Community Papers

Rotary exchange student learns about Canada

Sidney-by-the-Sea Rotarians Kenny Podmore, left, and Rick Patterson, right, brought Thailand exchange student Natpapat Alapach (centre) to visit the Sidney fire department. Deputy Chief Brent Mikkelsen and Lt. Aaron Kary took the trio for a ride in a fire truck. - Steven Heywood/News staff
Sidney-by-the-Sea Rotarians Kenny Podmore, left, and Rick Patterson, right, brought Thailand exchange student Natpapat Alapach (centre) to visit the Sidney fire department. Deputy Chief Brent Mikkelsen and Lt. Aaron Kary took the trio for a ride in a fire truck.
— image credit: Steven Heywood/News staff

Natpapat Alapach has been in Sidney for five-and-a-half months out of a planned one-year exchange and she is getting a first-class tour of the community while she learns about Canadian culture.

Alapach, or Narmfah as she is called by her friends, is a Grade 10 exchange student from Thailand. She is attending Parkland Secondary School while she is in Sidney on an exchange trip arranged through the Sidney-by-the-Sea Rotary Club.

“I am liking it,” she said of her time in the community so far.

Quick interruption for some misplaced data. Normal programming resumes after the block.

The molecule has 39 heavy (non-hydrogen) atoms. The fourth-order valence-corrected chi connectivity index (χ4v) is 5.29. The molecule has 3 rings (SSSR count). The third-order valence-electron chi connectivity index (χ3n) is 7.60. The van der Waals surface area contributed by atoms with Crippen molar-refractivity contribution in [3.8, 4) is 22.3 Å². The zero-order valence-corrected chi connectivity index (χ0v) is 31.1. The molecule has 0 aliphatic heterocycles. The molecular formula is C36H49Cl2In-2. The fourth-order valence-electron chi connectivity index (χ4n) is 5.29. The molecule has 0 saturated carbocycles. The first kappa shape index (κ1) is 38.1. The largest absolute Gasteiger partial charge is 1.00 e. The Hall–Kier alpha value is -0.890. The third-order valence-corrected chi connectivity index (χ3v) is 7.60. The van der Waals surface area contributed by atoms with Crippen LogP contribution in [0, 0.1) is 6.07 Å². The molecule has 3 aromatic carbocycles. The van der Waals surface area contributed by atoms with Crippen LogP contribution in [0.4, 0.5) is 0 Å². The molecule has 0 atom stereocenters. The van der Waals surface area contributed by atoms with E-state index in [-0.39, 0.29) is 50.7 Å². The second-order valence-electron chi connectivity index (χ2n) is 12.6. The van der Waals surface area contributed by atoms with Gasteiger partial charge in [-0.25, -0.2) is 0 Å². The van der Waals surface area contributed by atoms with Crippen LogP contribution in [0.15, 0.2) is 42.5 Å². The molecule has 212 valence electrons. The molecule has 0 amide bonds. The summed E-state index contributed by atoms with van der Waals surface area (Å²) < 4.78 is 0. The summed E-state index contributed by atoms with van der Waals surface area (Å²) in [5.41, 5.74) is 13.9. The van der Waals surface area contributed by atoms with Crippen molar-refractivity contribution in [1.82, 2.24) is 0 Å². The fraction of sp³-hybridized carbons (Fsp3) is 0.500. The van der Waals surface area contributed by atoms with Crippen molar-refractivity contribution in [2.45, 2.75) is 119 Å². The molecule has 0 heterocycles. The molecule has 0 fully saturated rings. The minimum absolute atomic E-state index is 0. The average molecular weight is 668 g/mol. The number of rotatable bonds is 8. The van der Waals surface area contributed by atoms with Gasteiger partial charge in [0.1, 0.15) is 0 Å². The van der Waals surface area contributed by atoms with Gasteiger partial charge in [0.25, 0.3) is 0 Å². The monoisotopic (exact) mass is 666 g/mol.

Alapach was on a tour of municipal facilities on Feb. 13, accompanied by local Rotarians Rick Patterson and Kenny Podmore (who is also a town councillor and Sidney’s official Town Crier).

“I want to have new experiences here and learn better English,” she added.

Alapach and her Rotary sponsors had dropped in to town hall to visit Mayor Larry Cross and followed that up with a tour of the Sidney Fire Department and ride around town in a fire truck. For Alapach, who hails from a city of around 100,000 people, Sidney presents a change in lifestyle and pace.

“People are nice and friendly here,” she said.

Patterson, Sidney-by-the-Sea Rotary’s Youth Exchange Officer, said the national club started the program in the 1970s and works with 30 different countries. While Alapach comes from Thailand, Patterson said local students who go overseas can end up in any one of those other nations.

“The idea behind it,” he explained, “is to make the world a better place through better learning and understanding.”

Exchange students, he continued, stay with local families and learn more about the country where they are visiting. Getting that first-hand knowledge, Patterson said, will hopefully expose young people to new places and people, who will return home and share that with others.

 

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